83rd Annual

Tuesday, 11 February 2003: 5:00 PM
The coupled monsoon-ocean mode and its impacts on asian-australian monsoon
Bin Wang, IPRC University of Hawaii, Honolulu, HI; and R. Wu and T. Li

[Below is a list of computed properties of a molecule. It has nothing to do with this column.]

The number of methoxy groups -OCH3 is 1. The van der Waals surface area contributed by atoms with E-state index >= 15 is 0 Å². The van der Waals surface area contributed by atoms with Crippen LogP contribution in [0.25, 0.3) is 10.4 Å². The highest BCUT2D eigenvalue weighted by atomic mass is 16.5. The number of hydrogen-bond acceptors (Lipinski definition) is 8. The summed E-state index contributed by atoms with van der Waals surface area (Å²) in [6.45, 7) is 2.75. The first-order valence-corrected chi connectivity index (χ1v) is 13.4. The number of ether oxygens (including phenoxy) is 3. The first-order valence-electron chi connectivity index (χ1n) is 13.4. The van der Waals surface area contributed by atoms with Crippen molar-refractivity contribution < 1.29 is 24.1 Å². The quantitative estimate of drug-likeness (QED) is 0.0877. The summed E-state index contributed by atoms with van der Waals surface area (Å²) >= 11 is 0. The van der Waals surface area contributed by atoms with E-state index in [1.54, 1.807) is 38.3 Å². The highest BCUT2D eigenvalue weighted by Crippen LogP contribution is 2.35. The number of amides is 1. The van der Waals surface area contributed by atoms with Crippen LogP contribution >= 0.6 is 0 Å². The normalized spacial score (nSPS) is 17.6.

Using extended singular value decomposition analyses, we characterize the evolution of Asian-Australian monsoon (AAM) anomalies during El Niņo as two low-level, off-equatorial anticyclones--one over the South Indian Ocean (SIO), the other over the western North Pacific (WNP). The SIO anticyclone, which is responsible for unusual climate conditions over Indian Ocean, India, and east Africa, originates in boreal summer while El Niņo develops, reaches its height in fall, and decays before El Niņo matures. On the other hand, the WNP anticyclone, forms in fall, attains its maximum intensity when El Niņo matures, and persists through the next spring and summer, providing a prolonged impacts on East Asian monsoon. The A-AM anomalies associated with ENSO turnabout shows a prominent biennial tendency of variability. Although the remote El Nino influences the monsoon by suppressing convection in maritime continent, the El Niņo forcing alone cannot explain the extraordinary amplification of the SIO anticyclone in the developing stage of El Niņo nor the maintenance of the WNP anticyclone in the decaying phase of El Niņo. The atmosphere-ocean conditions in the two regions of anticyclones are similar, namely, a SST dipole with cold water to the east and warm water to the west of the anticyclone center. These conditions result from a positive feedback between the anticyclone and SST dipole, which intensifies SIO anticyclone during El Nino development and maintains the WNP anticyclone during its decay. The detailed mechanisms are elaborated The outcome of this interaction depends crucially on the background flows. The coupled mode over the SIO is often triggered by El Niņo, but also possibly by other local or remote forcing.

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